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RIBA hits out at government’s ‘inflexible’ school templates

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The RIBA has blasted the government’s plans for a fresh wave of standardised schools, claiming they will ‘deprive’ students and teachers of quality learning environments

The government yesterday revealed its baseline designs for 261 planned new schools which will be up to 15 per cent smaller and £6 million cheaper each than previous designs.

In a statement, Portland Place raised serious concern over the approach – which aims to shave 30 per cent off the cost of new school buildings – with institute president Angela Brady claiming it was ‘far too restrictive with too much focus on short term savings.’

Brady said: ‘Improvements must be made to the proposals to make sure that the schools we build now will suit the future generations of children that will learn in them, and deliver what the community needs in the longer term.’

The RIBA raised five key concerns over the designs and announced a series of recommendations to improve the templates. (See concerns below)

Advice included completing independent reviews of schools’ design and providing baseline designs which include provision for students and staff with physical impairments and other disabilities.

The institute also called for rigorous testing of the environmental strategy and asked that baseline designs undergo testing against a variety of ‘real life’ site situations prior to release.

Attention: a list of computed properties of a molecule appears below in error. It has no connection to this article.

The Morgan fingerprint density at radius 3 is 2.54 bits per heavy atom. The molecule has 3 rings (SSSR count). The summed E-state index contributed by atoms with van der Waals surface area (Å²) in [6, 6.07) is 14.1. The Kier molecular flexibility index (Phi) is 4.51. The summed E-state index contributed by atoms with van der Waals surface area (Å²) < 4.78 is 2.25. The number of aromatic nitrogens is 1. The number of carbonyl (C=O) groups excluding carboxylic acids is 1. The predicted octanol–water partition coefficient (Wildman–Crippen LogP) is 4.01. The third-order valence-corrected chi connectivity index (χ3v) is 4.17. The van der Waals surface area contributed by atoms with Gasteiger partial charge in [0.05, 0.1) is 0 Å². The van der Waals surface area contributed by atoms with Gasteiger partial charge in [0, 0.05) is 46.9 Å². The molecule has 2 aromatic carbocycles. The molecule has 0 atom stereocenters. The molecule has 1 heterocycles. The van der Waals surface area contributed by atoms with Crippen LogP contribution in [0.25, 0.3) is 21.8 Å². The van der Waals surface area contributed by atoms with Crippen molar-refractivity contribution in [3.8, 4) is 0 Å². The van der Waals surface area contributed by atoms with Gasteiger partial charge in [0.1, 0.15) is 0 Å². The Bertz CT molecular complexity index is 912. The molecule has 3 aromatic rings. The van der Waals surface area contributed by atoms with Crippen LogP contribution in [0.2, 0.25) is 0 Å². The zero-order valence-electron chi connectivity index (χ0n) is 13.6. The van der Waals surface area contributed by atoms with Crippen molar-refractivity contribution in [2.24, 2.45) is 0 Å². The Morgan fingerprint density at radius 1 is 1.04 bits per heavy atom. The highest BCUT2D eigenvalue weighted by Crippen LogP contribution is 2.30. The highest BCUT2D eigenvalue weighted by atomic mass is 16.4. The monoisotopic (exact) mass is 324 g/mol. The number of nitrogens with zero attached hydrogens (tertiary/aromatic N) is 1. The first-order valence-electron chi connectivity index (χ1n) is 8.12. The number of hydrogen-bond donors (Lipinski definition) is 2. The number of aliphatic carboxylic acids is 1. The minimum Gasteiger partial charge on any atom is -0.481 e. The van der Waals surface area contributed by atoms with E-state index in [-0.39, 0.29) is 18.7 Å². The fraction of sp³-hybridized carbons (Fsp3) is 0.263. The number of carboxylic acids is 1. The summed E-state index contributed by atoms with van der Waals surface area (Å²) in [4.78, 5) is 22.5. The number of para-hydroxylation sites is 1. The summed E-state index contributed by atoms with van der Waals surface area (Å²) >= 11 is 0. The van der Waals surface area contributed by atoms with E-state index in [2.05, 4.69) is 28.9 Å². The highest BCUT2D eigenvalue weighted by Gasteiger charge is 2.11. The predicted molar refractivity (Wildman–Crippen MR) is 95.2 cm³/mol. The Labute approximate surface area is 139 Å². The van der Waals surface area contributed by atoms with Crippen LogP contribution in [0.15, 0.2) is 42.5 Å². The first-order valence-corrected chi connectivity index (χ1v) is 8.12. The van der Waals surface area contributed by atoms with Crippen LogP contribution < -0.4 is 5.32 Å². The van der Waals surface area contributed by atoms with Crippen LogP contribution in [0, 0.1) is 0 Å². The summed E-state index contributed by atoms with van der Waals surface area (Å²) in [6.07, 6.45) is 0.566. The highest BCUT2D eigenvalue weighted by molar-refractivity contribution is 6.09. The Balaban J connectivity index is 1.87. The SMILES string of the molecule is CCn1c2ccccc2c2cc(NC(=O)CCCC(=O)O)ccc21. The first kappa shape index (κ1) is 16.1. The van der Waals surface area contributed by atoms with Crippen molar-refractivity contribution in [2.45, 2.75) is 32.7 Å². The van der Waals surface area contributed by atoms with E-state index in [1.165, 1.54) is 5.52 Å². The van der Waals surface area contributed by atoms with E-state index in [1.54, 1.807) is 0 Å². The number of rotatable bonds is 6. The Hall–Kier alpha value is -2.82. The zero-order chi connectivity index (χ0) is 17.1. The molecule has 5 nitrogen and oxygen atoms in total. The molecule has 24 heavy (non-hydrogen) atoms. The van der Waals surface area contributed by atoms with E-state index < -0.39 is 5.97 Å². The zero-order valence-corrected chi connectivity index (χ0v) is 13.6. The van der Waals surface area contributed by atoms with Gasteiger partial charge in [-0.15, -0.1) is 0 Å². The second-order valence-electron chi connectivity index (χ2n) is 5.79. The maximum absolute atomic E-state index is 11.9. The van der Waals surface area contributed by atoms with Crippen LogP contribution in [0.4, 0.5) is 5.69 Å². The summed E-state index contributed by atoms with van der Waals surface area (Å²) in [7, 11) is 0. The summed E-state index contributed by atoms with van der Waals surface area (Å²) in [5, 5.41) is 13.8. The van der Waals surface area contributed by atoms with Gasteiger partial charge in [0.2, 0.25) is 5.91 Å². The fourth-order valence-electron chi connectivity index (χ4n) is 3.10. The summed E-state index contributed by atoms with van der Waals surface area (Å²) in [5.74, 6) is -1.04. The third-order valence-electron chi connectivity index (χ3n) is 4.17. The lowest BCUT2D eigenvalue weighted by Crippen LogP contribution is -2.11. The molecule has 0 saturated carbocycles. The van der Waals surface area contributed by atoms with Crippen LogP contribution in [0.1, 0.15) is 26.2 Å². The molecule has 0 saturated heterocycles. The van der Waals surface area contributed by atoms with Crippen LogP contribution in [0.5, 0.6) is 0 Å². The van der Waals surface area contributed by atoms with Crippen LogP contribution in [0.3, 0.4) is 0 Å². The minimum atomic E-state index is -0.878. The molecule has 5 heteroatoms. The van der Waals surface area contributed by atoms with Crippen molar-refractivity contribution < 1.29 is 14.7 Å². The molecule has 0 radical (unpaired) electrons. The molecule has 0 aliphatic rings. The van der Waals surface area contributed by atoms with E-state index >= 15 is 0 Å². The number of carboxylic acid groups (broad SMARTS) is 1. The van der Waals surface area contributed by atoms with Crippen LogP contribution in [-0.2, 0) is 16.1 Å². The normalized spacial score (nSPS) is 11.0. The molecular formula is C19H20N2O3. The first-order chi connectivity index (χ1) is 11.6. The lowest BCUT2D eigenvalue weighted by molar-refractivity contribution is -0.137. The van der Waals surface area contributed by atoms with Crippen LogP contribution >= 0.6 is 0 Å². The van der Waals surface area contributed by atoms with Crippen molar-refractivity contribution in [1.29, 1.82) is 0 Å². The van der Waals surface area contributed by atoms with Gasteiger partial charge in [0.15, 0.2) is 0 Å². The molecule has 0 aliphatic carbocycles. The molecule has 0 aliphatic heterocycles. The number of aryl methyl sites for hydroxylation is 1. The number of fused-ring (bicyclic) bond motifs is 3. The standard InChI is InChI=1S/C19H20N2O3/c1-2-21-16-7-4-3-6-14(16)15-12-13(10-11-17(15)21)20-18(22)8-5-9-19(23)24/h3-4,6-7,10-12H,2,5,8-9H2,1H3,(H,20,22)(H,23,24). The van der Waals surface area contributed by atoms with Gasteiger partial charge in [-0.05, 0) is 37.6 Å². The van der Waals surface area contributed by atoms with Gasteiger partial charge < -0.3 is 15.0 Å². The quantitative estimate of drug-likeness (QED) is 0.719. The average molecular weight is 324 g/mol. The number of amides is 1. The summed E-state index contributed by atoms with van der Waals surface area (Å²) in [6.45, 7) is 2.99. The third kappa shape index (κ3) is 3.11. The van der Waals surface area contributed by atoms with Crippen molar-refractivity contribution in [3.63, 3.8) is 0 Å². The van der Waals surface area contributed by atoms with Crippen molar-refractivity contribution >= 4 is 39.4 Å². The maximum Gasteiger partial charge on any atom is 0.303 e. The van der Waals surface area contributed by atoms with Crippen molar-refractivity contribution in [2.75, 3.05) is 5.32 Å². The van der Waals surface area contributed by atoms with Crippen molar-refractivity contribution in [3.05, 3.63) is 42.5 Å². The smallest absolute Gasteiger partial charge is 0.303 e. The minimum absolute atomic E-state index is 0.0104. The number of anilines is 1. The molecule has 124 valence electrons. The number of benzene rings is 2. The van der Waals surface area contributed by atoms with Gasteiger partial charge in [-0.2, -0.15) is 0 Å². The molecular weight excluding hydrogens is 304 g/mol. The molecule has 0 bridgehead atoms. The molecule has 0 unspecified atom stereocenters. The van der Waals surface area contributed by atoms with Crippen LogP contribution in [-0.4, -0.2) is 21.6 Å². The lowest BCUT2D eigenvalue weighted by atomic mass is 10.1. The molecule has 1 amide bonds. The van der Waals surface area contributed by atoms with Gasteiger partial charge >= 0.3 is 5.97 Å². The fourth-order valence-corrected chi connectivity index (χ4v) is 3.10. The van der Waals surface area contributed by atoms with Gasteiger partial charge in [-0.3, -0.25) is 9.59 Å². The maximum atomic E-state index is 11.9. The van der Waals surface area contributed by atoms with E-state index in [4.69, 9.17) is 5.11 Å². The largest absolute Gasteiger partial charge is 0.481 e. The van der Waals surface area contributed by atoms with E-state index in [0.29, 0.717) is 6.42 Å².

RIBA also demanded the Education Funding Agency clarify which elements of the templates are mandatory and asked that output specification’s retain enough detail to ‘prevent the erosion of design quality in the tender process’.

It also asked that clients and schools receive advice from qualified and experienced design professionals on the quality and functionality of any proposals based on the baseline design.


Baseline school designs: The five RIBA concerns

  • A ‘one size fits all’ approach will place a straitjacket on future generations of teaching professionals and quickly render these schools redundant in the light of developments in pedagogy and technology.
  • The minimal circulation spaces have the potential for serious congestion, with the consequential impact on behaviour and wellbeing.
  • The low energy environmental strategy is welcomed but the success of the layout is predicated on optimal conditions that may be difficult to achieve in reality.
  • The RIBA has serious reservations about the ability of the baseline designs to accommodate students and staff with disabilities and in general to meet statutory access requirements.
  • A lack of engagement between sufficiently experienced design teams, educationalists and end users risks these minimum requirements being delivered without consideration of the particular needs of each school community.


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